Recognizing the symptoms of systemic juvenile idiopathic arthritis (SJIA) can help kids get diagnosed and treated sooner.
The symptoms of SJIA were first identified by British pediatrician Sir George Still more than a century ago. He noticed that some patients—most of them younger than 3 years old—had an unusual group of symptoms that included arthritis and high fevers. Today, these are still the defining signs and symptoms of SJIA.
Although SJIA can occur any time during childhood, it usually starts before age five—most commonly at about 2 years of age. In almost every case, a high, recurring fever, often with a rash, is one of the first signs of SJIA. The fever usually follows a pattern in which a child’s temperature reaches 103 degrees or higher, generally in the evening, and then drops within a few hours.
Although a daily, spiking fever, typically in the evening, is one of the criteria for diagnosing SJIA, studies have shown that the pattern can vary. Sometimes the fever occurs in the morning or twice a day; occasionally, it may continue throughout the day. Over time, though, almost all children with untreated SJIA develop the typical pattern of daily fever that returns to normal.
Fevers are often accompanied by a flat, pale, pink rash that frequently appears on the child’s trunk, arms, or legs, although it can move from one part of the body to other parts.The rash may be itchy, but usually isn’t. It tends to last a few minutes to a few hours and is associated with fever spikes. Tracking the symptoms of SJIA and sharing them with doctors can help them make an accurate SJIA diagnosis.
In addition to fever and rash, SJIA is associated with systemic signs such as swollen lymph nodes, enlarged liver or spleen, and sometimes inflammation of the lining of the heart (pericarditis) or lungs (pleuritis). Pericarditis may be an early sign in 10 percent of children. For some children, systemic symptoms disappear, leaving chronic, progressive arthritis as the primary condition.
Arthritis is the second most common early sign of SJIA. The symptoms of joint swelling, pain, stiffness, and warmth that occur are worse in the morning and after a nap or prolonged stillness. However, unlike other forms of childhood arthritis, joint problems may develop weeks or even months after systemic symptoms, making diagnosis challenging. Children, especially very young ones, often don’t complain of joint pain with SJIA, but parents usually notice the onset of arthritis when a child starts to limp, seems stiff in the morning, or suddenly becomes less active.
Sometimes a single joint is affected, but more often several joints are involved, commonly the knees, wrists, and ankles. Children with SJIA can also develop arthritis in the spine (in the neck area), jaw, and hip joint, where it can be very destructive, leading to the need for early hip replacement surgery. In general, the more joints affected by arthritis, the more severe the disease. About 30 percent of kids develop chronic polyarthritis that may continue into adulthood.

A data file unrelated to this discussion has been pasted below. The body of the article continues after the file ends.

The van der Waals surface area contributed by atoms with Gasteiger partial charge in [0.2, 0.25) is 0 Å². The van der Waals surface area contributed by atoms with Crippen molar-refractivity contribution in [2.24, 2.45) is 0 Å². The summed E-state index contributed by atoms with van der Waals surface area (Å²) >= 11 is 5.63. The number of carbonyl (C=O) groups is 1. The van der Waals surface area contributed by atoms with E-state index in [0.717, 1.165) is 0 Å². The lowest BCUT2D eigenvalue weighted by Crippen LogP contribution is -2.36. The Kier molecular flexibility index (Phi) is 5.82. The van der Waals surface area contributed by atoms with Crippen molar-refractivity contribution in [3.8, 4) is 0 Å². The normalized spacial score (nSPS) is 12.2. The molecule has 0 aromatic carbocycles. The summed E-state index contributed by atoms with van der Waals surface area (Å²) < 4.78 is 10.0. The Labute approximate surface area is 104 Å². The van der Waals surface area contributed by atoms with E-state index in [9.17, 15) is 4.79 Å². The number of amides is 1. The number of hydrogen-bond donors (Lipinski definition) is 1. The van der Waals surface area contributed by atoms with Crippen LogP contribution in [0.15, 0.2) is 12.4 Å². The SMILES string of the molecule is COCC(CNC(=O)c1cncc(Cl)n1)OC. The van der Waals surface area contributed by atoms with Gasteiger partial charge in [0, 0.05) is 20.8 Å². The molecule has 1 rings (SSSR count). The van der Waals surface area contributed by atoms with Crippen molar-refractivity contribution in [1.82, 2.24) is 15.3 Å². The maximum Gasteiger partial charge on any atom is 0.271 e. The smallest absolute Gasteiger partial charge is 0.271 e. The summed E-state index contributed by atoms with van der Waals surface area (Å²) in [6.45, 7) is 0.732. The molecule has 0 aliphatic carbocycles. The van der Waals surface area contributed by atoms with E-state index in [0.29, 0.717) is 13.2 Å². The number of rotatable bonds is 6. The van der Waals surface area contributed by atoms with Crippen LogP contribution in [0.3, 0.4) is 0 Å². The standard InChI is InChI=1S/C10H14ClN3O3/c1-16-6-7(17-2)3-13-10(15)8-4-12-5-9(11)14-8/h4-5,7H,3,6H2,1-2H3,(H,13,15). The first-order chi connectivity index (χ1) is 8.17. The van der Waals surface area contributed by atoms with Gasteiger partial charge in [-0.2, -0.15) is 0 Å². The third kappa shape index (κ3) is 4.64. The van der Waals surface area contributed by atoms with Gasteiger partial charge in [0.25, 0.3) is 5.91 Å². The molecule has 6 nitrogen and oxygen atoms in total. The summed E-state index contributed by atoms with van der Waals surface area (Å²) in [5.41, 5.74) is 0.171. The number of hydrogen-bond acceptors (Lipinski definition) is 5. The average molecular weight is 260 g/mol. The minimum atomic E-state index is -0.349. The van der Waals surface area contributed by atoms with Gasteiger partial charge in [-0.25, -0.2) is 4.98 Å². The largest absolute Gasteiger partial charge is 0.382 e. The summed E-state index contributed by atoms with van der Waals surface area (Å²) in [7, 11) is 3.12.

In addition to stiffness and pain, arthritis can cause growth issues. Depending on the disease severity and joints involved, one arm or leg may be longer than the other or overall growth may be slowed. This can result from the disease as well as corticosteroid drugs, which are sometimes used to treat SJIA.
Not too long ago, SJIA was almost always crippling. Today, thanks to a better understanding of the disease and additional treatment options, that’s no longer the case, explains Carol A. Wallace, MD, a professor of pediatrics at the University of Washington School of Medicine and Seattle Children’s Hospital.
Still, for kids with SJIA to have the best outcomes, early diagnosis and treatment are essential. The severity of SJIA in the initial stages varies. Some children are very sick when their fever spikes in the evening, but feel fine at other times. Other kids have severe, persistent, systemic illness and complications that may require hospitalization and sometimes intensive care at the onset of the disease or a later stage. It’s important to develop an effective treatment plan with a pediatric rheumatologist or an adult rheumatologist who has experience diagnosing and treating juvenile arthritis. The Arthritis Foundation is working to increase the number of pediatric rheumatologists and can help you find the specialist closest to you.